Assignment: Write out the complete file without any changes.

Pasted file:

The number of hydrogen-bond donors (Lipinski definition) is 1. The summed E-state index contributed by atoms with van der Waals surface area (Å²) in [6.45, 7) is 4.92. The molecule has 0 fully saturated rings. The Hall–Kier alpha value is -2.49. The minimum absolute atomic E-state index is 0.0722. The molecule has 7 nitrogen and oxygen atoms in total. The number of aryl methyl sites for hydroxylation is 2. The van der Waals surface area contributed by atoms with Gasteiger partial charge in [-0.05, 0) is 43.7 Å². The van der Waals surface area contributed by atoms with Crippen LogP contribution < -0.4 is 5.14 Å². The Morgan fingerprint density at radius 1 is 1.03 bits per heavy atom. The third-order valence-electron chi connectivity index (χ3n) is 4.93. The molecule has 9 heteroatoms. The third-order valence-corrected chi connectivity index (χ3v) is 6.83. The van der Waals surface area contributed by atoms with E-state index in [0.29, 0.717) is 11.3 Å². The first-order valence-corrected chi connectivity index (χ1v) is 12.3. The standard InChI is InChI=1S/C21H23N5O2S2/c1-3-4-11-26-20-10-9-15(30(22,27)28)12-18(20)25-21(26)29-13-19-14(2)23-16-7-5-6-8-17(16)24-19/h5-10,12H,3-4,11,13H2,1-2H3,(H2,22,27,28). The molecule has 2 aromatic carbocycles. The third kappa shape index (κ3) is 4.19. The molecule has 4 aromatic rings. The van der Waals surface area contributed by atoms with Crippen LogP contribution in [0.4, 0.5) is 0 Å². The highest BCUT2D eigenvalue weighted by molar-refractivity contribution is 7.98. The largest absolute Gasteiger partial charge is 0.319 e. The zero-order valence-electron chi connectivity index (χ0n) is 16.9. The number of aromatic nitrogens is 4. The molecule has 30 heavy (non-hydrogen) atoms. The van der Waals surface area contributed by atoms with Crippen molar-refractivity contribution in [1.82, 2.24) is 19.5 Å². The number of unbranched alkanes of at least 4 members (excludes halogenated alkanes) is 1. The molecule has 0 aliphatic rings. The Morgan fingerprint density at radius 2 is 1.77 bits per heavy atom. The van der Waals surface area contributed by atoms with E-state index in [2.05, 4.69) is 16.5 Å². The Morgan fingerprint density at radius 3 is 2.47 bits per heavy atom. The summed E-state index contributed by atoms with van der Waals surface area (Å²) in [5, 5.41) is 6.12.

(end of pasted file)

The number of hydrogen-bond donors (Lipinski definition) is 1. The summed E-state index contributed by atoms with van der Waals surface area (Å²) in [6.45, 7) is 4.92. The molecule has 0 fully saturated rings. The Hall–Kier alpha value is -2.49. The minimum absolute atomic E-state index is 0.0722. The molecule has 7 nitrogen and oxygen atoms in total. The number of aryl methyl sites for hydroxylation is 2. The van der Waals surface area contributed by atoms with Gasteiger partial charge in [-0.05, 0) is 43.7 Å². The van der Waals surface area contributed by atoms with Crippen LogP contribution < -0.4 is 5.14 Å². The Morgan fingerprint density at radius 1 is 1.03 bits per heavy atom. The third-order valence-electron chi connectivity index (χ3n) is 4.93. The molecule has 9 heteroatoms. The third-order valence-corrected chi connectivity index (χ3v) is 6.83. The van der Waals surface area contributed by atoms with E-state index in [0.29, 0.717) is 11.3 Å². The first-order valence-corrected chi connectivity index (χ1v) is 12.3. The standard InChI is InChI=1S/C21H23N5O2S2/c1-3-4-11-26-20-10-9-15(30(22,27)28)12-18(20)25-21(26)29-13-19-14(2)23-16-7-5-6-8-17(16)24-19/h5-10,12H,3-4,11,13H2,1-2H3,(H2,22,27,28). The molecule has 2 aromatic carbocycles. The third kappa shape index (κ3) is 4.19. The molecule has 4 aromatic rings. The van der Waals surface area contributed by atoms with Crippen LogP contribution in [0.4, 0.5) is 0 Å². The highest BCUT2D eigenvalue weighted by molar-refractivity contribution is 7.98. The largest absolute Gasteiger partial charge is 0.319 e. The zero-order valence-electron chi connectivity index (χ0n) is 16.9. The number of aromatic nitrogens is 4. The molecule has 30 heavy (non-hydrogen) atoms. The van der Waals surface area contributed by atoms with Crippen molar-refractivity contribution in [1.82, 2.24) is 19.5 Å². The number of unbranched alkanes of at least 4 members (excludes halogenated alkanes) is 1. The molecule has 0 aliphatic rings. The Morgan fingerprint density at radius 2 is 1.77 bits per heavy atom. The van der Waals surface area contributed by atoms with E-state index in [2.05, 4.69) is 16.5 Å². The Morgan fingerprint density at radius 3 is 2.47 bits per heavy atom. The summed E-state index contributed by atoms with van der Waals surface area (Å²) in [5, 5.41) is 6.12.